This week’s contributing blogger, Lori Goldstein, is the Public Art Archive Manager for WESTAF (Western States Arts Federation).
The public art field has greatly expanded as new partnerships and collaborative efforts bring public art to the forefront of mainstream culture. This growth has prompted the demand for a network of shared information about the incredibly diverse range of projects that exist across geographic borders to better inform future advancement. Public artists and art agencies necessitate a platform to share their growing collections to draw funding, encourage engagement, boost tourism, and disseminate information to wider audiences. To better inform decisions on bringing public art to unique communities, stakeholders and those involved in civic and community planning must survey the breadth of work available so they can ensure that artwork commissioned is well suited to meet the needs of those it will affect. Reviewing individualized collections and artist websites can prove challenging and time consuming and access to the data can be difficult to navigate, especially if you aren’t exactly sure what you’re looking for. The absence of a go-to resource for information about completed public art projects is what the Public Art Archive has sought to address through the development of a digital database.
The Public Art Archive (PAA), a program supported by the Western States Arts Federation (WESTAF), launched in 2009 as a central online repository for public art. Today, PAA’s original mission to make public art more public continues to drive the program. At no cost, public artists and collection administrators can submit information and multimedia content that describes and archives individual works of art. After years of collaboration, PAA has worked to build its inventory, one artwork at a time, into a robust database that now houses almost 12,000 artworks and over 30,000 images from close to 6,000 artists. This number grows daily as the PAA team is committed to mapping the international landscape of public art in its entirety.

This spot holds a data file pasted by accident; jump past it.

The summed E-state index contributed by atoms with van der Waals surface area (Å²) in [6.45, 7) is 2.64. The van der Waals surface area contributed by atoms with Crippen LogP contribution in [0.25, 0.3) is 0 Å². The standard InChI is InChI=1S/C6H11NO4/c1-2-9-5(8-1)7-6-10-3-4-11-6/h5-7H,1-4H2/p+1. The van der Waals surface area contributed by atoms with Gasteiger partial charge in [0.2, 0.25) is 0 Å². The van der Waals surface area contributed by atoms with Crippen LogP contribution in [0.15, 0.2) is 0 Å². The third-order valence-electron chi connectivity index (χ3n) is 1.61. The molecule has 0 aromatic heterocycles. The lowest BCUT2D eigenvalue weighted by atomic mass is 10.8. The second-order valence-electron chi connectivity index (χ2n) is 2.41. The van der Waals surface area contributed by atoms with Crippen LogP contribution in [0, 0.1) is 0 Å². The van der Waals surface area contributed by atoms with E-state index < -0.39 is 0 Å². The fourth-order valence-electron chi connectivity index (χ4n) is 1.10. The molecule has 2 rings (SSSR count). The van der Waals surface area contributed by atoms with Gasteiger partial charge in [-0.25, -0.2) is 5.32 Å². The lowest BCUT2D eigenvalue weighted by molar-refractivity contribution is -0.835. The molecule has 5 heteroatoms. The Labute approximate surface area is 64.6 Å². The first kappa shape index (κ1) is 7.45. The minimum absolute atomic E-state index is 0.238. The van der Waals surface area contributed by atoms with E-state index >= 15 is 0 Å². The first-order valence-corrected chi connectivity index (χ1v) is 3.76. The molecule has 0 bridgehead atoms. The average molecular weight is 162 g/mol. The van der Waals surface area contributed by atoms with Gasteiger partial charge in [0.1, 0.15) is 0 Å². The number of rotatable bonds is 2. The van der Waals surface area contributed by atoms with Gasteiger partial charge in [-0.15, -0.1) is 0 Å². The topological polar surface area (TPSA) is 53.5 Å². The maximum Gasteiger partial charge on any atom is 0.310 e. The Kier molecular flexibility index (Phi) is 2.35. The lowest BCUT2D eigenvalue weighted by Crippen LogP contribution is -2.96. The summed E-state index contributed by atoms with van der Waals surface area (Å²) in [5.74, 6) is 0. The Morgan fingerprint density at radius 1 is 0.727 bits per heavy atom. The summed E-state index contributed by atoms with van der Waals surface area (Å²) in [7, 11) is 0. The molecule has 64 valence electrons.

The PAA team, made up of public art professionals and data specialists, personally vet every submission, upholding the integrity and accuracy of information and following best practices in cataloguing art, guided by the Visual Resources Association. Each record is integrated with Google Maps so users can easily locate artwork on foot, and PAA Mobile™ allows access to the entire database on smartphones without having to download additional applications. Whether there’s interest in finding out more about an artwork you pass by every day, pinpointing the exact location of a piece you plan to visit, learning about the artist of a particular artwork, or performing research on the current public art landscape, PAA supports exploration for every level of interest. Filtered searches aid in identifying specific works by collection, artist, title, placement, worktype, media, or subject, and anyone with access to a computer, tablet, or smartphone can utilize this resource for free.
As part of PAA’s initiative to provide field-wide support to advance the professionalism of the field, the team consults on collection management strategies that help strengthen long-term programming. Collection management is a key component of the public art process; all practitioners have an obligation to protect assets for future generations, and developing organization-specific policies help ensure that public art is well cared for, properly maintained and remains valuable both monetarily and as a symbol of community identity and pride. “Well managed digital collections have the power to educate, foster creative collaboration, generate new ways of thinking, and enhance the experience of viewers. By contributing content to the Public Art Archive’s digital repository, you are uncovering access for viewers across the globe,” remarks Hannah Unsderfer, Digital Collections Librarian for Regis University and Data Curator for PAA. Administrators and artists, representing over 1,100 collections worldwide, have worked tirelessly to add their collections, utilizing the database as a resource to achieve heightened exposure and provide a digital home for community assets.
PAA continues to develop new features alongside its constantly growing inventory. The Collection Showcase feature is a cost efficient option for creating a customized webpage highlighting a specific collection. PAA now allows for multimedia uploads such as interviews, videos, and walking tour maps that tell a more detailed story about the work, enhancing audience experiences and creating more engaging programming. As the Public Art Archive expands alongside the momentum of the field, PAA is proud to support the work of those who bring public art to our public spaces.
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